The public is encouraged to attend the Foster sessions. Admission at the door for each of the lectures and the induction ceremony is five dollars. (Admission for all four symposia programs is eight dollars.) Information and registration forms for the day-long induction event are available at
Photo: Abby Kelley Foster portrait created by artist Joseph Flores of Rochester NY for the abolitionist’s induction into the National Abolition Hall of Fame and Museum at ceremonies on Saturday, October 22 at Colgate University, Hamilton NY.
In the American Revolution, about 5 percent of the Continental Soldiers were of African descent. They fought shoulder to shoulder with white soldiers—but an integrated army would not occur again until the Korean War. That’s just scratching the surface of the information to be presented by Park Ranger Eric Schnitzer as he discusses evidence from memoirs, journals, muster rolls, and pay lists that documents
the roles of free and enslaved African Americans who fought in “the most important battle of the last 1000 years.”
Agrippa Hull, a black Revolutionary War soldier who served in the 1777 Battles of Saratoga, is the focus of a special exhibit titled “Agrippa Hull: ordinary soldier, extraordinary man.” Copies of Hull’s 1777 company muster roll, pension claims, portrait, and photographs of him and his wife Peggy will be on display in the visitor center in February.
Saratoga National Historical Park is located between Rt. 4 and Rt. 32 in the Town of Stillwater, NY. For more information, please contact the visitor center by calling 518-664-9821 ext. 224 or check their
Illustration: Portrait of Agrippa Hull, a freeborn black man and Revolutionary War veteran who lived in Stockbridge, Massachusetts. The portrait hangs in the historical room of the town library. Hull was 85 years old when his image was captured. Painted in oil in 1848 by an unknown artist, the portrait is a copy of a daguerreotype done by Anson Clark in 1844. Image courtesy Stockbridge Library Association Historical Collection.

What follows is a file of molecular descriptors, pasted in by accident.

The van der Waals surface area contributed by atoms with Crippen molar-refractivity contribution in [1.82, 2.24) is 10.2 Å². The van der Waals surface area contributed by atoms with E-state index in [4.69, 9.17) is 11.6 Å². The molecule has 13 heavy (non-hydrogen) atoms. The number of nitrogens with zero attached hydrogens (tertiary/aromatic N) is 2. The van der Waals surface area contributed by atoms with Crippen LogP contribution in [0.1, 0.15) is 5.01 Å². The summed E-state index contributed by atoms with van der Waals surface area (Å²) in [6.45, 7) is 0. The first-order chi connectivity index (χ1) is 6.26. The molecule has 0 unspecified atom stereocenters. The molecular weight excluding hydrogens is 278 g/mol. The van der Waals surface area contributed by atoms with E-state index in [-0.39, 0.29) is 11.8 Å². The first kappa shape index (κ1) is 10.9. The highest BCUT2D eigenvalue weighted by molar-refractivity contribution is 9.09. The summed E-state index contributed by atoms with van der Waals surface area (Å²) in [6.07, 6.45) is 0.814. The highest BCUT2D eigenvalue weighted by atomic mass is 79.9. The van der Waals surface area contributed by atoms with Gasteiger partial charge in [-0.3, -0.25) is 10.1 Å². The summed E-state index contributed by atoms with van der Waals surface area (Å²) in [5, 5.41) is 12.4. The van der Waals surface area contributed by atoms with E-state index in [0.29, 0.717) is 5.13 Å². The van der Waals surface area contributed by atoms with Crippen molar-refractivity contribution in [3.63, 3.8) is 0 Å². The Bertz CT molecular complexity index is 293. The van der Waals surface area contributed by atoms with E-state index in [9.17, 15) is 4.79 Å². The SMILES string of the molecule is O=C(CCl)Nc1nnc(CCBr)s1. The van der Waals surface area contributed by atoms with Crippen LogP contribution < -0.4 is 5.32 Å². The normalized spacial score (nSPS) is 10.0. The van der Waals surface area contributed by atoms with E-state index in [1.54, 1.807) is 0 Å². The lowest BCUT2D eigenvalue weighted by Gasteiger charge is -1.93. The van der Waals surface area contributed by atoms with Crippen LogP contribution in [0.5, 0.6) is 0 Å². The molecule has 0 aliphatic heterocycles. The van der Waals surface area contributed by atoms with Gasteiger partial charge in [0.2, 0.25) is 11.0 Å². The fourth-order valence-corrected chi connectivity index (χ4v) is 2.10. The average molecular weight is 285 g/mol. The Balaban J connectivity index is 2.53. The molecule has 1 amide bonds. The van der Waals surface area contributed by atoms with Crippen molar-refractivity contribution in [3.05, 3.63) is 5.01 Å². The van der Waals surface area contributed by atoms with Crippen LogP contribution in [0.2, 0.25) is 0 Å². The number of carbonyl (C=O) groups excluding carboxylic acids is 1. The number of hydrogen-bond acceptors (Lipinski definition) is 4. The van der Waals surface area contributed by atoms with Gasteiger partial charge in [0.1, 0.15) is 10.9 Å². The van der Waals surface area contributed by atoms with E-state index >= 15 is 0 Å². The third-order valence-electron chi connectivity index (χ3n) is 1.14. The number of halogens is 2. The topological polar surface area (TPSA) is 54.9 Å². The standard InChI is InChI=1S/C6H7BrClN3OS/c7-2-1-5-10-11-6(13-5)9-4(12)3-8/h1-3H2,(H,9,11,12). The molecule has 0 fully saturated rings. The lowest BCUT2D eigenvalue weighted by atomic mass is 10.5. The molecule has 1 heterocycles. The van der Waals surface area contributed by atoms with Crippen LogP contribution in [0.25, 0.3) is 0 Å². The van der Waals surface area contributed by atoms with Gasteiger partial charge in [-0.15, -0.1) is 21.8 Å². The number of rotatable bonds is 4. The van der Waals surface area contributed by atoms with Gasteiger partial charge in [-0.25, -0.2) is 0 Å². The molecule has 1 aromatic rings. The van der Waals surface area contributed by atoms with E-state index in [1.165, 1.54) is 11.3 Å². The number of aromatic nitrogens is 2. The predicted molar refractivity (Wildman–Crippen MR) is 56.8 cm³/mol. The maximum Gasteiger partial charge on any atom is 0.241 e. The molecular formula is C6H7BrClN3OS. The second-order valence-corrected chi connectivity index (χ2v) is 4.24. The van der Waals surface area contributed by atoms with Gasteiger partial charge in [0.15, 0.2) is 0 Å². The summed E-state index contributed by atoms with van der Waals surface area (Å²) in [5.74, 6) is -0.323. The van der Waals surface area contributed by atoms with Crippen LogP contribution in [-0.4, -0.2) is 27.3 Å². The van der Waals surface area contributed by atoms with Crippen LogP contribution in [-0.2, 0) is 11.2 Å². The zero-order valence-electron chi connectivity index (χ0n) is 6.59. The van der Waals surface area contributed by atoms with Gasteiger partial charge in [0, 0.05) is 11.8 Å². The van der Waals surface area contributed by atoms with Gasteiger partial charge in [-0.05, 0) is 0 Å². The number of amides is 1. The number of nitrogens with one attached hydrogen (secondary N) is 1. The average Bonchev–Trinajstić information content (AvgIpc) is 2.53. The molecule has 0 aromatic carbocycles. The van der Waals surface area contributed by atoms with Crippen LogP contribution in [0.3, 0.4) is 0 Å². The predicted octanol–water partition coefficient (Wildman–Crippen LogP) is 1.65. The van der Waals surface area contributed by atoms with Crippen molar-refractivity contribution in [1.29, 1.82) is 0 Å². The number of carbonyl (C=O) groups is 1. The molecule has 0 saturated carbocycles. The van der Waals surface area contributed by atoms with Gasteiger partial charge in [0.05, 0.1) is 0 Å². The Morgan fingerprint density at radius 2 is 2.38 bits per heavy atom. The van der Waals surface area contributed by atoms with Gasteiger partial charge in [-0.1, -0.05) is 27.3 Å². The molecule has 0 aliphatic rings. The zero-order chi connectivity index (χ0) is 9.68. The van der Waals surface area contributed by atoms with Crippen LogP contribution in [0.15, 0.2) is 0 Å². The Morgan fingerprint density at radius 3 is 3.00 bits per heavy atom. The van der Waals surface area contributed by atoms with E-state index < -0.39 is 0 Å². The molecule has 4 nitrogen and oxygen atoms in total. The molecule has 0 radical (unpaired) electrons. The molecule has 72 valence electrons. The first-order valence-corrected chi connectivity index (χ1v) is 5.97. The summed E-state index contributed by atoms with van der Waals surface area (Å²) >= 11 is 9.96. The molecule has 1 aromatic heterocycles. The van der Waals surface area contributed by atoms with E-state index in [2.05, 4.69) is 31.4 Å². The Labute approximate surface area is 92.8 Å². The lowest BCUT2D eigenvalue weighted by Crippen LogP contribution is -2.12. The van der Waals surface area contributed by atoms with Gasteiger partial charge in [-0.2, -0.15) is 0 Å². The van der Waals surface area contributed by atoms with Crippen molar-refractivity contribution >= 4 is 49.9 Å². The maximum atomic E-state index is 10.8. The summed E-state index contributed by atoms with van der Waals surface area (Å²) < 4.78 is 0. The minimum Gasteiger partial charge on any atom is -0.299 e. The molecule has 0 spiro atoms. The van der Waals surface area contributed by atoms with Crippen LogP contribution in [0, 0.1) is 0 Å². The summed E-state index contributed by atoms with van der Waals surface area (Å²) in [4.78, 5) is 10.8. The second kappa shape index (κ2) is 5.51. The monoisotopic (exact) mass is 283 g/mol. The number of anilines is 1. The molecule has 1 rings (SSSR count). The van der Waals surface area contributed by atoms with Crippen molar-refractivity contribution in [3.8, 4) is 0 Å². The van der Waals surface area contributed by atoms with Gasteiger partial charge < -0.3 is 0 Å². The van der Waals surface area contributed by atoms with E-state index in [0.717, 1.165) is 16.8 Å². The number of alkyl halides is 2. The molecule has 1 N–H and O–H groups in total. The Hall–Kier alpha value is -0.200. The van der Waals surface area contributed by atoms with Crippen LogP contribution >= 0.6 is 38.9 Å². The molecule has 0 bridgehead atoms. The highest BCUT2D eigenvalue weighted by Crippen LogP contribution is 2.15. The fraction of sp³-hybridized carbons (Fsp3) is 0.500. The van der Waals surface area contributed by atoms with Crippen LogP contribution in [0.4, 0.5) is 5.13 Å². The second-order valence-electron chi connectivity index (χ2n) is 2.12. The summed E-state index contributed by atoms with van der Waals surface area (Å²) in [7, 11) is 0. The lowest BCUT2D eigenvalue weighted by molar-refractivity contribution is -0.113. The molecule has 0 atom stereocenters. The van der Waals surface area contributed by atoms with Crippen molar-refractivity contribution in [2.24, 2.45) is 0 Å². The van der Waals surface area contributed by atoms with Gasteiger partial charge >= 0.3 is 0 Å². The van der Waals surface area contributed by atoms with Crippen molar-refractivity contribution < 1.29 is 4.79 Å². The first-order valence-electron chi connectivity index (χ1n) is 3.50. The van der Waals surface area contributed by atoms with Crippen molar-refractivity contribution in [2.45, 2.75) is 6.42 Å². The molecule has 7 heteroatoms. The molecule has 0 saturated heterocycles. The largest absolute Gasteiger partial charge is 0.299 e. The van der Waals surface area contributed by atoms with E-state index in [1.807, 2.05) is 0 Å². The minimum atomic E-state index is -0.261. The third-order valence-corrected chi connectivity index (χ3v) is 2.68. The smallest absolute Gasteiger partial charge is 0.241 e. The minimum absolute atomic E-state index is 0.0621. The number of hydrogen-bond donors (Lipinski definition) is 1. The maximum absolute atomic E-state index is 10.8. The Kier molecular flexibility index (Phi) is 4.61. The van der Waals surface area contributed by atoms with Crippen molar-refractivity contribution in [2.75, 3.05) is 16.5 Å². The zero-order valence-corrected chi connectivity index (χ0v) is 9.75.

Each session focuses on the discussion of a pre-circulated paper. The essayist and an assigned commentator will each have an opportunity for remarks before the discussion is opened to the floor. Papers must be available for circulation electronically and by mail at least a month before the date of the seminar.
The seminar’s steering committee would like to fill two or three sessions through this call for papers. If you wish to be considered for a slot, send your CV and a one-page precis of your paper by March 15 to Conrad E. Wright, Massachusetts Historical Society, 1154 Boylston Street, Boston, MA 02215, or to firstname.lastname@example.org.
In your proposal, indicate when your paper will be available for distribution. If there are special scheduling conditions, such as a planned trip to Boston or an extended period when you cannot make a presentation, indicate in your proposal.
An independent research library and manuscript repository, the MHS’s holdings encompass millions of rare and unique documents and artifacts vital to the study of American history, many of them irreplaceable national treasures. A few examples include correspondence between John and Abigail Adams, such as her famous “Remember the ladies”- several imprints of the Declaration of Independence- and Thomas Jefferson’s architectural drawings. The MHS was founded in 1791, and in the absence of other local and state historical society’s played a national role into the latter part of the 19th century.
For more information about the Society’s research fellowships visit their web site at
MHS-NEH fellowships, January 15, 2010-
New England Regional Fellowships, February 1, 2010-
MHS Short-Term fellowships, March 1, 2010.